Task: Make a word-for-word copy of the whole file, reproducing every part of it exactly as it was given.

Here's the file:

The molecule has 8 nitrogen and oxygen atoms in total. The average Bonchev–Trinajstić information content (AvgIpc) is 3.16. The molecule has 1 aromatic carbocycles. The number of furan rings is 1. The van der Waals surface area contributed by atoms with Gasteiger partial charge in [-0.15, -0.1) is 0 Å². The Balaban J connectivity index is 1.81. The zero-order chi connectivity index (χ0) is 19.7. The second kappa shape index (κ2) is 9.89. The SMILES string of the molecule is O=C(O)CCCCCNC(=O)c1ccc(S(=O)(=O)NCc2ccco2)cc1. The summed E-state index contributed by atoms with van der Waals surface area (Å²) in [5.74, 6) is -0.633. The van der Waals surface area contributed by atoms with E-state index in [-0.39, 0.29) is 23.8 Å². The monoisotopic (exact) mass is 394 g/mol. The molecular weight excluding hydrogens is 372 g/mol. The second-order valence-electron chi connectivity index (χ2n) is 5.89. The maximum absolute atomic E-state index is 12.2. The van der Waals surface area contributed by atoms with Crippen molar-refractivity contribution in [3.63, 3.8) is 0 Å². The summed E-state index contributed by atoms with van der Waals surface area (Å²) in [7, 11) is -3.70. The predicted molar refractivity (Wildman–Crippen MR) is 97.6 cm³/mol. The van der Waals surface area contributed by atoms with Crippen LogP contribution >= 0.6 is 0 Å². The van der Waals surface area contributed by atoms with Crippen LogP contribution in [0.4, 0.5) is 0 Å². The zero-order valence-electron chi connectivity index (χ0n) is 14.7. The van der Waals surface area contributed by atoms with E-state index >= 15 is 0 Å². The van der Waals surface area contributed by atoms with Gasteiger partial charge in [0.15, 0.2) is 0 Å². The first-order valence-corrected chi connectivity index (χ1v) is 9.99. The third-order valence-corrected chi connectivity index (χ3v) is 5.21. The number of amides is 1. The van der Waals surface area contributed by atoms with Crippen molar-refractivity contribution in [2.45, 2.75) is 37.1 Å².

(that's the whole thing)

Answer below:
The molecule has 8 nitrogen and oxygen atoms in total. The average Bonchev–Trinajstić information content (AvgIpc) is 3.16. The molecule has 1 aromatic carbocycles. The number of furan rings is 1. The van der Waals surface area contributed by atoms with Gasteiger partial charge in [-0.15, -0.1) is 0 Å². The Balaban J connectivity index is 1.81. The zero-order chi connectivity index (χ0) is 19.7. The second kappa shape index (κ2) is 9.89. The SMILES string of the molecule is O=C(O)CCCCCNC(=O)c1ccc(S(=O)(=O)NCc2ccco2)cc1. The summed E-state index contributed by atoms with van der Waals surface area (Å²) in [5.74, 6) is -0.633. The van der Waals surface area contributed by atoms with E-state index in [-0.39, 0.29) is 23.8 Å². The monoisotopic (exact) mass is 394 g/mol. The molecular weight excluding hydrogens is 372 g/mol. The second-order valence-electron chi connectivity index (χ2n) is 5.89. The maximum absolute atomic E-state index is 12.2. The van der Waals surface area contributed by atoms with Crippen molar-refractivity contribution in [3.63, 3.8) is 0 Å². The summed E-state index contributed by atoms with van der Waals surface area (Å²) in [7, 11) is -3.70. The predicted molar refractivity (Wildman–Crippen MR) is 97.6 cm³/mol. The van der Waals surface area contributed by atoms with Crippen LogP contribution >= 0.6 is 0 Å². The van der Waals surface area contributed by atoms with Crippen LogP contribution in [0.4, 0.5) is 0 Å². The zero-order valence-electron chi connectivity index (χ0n) is 14.7. The van der Waals surface area contributed by atoms with E-state index >= 15 is 0 Å². The van der Waals surface area contributed by atoms with Gasteiger partial charge in [0.15, 0.2) is 0 Å². The first-order valence-corrected chi connectivity index (χ1v) is 9.99. The third-order valence-corrected chi connectivity index (χ3v) is 5.21. The number of amides is 1. The van der Waals surface area contributed by atoms with Crippen molar-refractivity contribution in [2.45, 2.75) is 37.1 Å².